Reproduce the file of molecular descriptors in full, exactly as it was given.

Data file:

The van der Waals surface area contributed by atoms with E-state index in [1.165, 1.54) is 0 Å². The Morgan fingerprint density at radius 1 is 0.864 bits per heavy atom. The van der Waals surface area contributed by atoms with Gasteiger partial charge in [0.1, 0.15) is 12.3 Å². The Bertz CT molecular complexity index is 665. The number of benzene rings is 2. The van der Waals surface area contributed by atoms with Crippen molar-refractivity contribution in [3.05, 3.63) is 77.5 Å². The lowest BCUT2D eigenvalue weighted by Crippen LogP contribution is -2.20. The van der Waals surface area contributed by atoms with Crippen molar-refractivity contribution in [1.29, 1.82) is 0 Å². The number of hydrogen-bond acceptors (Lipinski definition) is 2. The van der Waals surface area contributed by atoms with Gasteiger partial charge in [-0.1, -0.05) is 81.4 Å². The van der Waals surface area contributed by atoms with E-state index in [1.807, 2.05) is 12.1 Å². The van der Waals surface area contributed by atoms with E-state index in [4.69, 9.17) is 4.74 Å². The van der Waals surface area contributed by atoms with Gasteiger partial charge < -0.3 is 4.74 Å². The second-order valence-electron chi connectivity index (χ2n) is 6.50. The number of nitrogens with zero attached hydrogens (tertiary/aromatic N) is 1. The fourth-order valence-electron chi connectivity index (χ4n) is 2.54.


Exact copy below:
The van der Waals surface area contributed by atoms with E-state index in [1.165, 1.54) is 0 Å². The Morgan fingerprint density at radius 1 is 0.864 bits per heavy atom. The van der Waals surface area contributed by atoms with Gasteiger partial charge in [0.1, 0.15) is 12.3 Å². The Bertz CT molecular complexity index is 665. The number of benzene rings is 2. The van der Waals surface area contributed by atoms with Crippen molar-refractivity contribution in [3.05, 3.63) is 77.5 Å². The lowest BCUT2D eigenvalue weighted by Crippen LogP contribution is -2.20. The van der Waals surface area contributed by atoms with Crippen molar-refractivity contribution in [1.29, 1.82) is 0 Å². The number of hydrogen-bond acceptors (Lipinski definition) is 2. The van der Waals surface area contributed by atoms with Gasteiger partial charge in [-0.1, -0.05) is 81.4 Å². The van der Waals surface area contributed by atoms with E-state index in [1.807, 2.05) is 12.1 Å². The van der Waals surface area contributed by atoms with E-state index in [4.69, 9.17) is 4.74 Å². The van der Waals surface area contributed by atoms with Gasteiger partial charge < -0.3 is 4.74 Å². The second-order valence-electron chi connectivity index (χ2n) is 6.50. The number of nitrogens with zero attached hydrogens (tertiary/aromatic N) is 1. The fourth-order valence-electron chi connectivity index (χ4n) is 2.54.